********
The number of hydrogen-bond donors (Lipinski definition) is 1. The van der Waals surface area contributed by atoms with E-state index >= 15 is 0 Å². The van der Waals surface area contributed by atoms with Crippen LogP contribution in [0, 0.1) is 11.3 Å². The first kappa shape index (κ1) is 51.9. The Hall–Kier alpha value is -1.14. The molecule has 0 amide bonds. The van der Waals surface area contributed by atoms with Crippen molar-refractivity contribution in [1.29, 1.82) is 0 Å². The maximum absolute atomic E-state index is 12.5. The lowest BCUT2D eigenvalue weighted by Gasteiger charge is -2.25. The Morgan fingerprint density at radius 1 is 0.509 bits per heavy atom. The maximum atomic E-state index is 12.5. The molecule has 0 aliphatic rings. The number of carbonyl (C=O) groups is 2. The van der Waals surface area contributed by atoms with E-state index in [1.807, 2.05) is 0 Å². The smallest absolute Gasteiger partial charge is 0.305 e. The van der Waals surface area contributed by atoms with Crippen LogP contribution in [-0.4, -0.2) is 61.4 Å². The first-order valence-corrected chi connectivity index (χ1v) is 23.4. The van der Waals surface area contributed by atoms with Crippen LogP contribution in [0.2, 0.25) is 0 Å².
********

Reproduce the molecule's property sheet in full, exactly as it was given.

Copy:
The number of hydrogen-bond donors (Lipinski definition) is 1. The van der Waals surface area contributed by atoms with E-state index >= 15 is 0 Å². The van der Waals surface area contributed by atoms with Crippen LogP contribution in [0, 0.1) is 11.3 Å². The first kappa shape index (κ1) is 51.9. The Hall–Kier alpha value is -1.14. The molecule has 0 amide bonds. The van der Waals surface area contributed by atoms with Crippen molar-refractivity contribution in [1.29, 1.82) is 0 Å². The maximum absolute atomic E-state index is 12.5. The lowest BCUT2D eigenvalue weighted by Gasteiger charge is -2.25. The Morgan fingerprint density at radius 1 is 0.509 bits per heavy atom. The maximum atomic E-state index is 12.5. The molecule has 0 aliphatic rings. The number of carbonyl (C=O) groups is 2. The van der Waals surface area contributed by atoms with E-state index in [1.807, 2.05) is 0 Å². The smallest absolute Gasteiger partial charge is 0.305 e. The van der Waals surface area contributed by atoms with Crippen LogP contribution in [-0.4, -0.2) is 61.4 Å². The first-order valence-corrected chi connectivity index (χ1v) is 23.4. The van der Waals surface area contributed by atoms with Crippen LogP contribution in [0.2, 0.25) is 0 Å².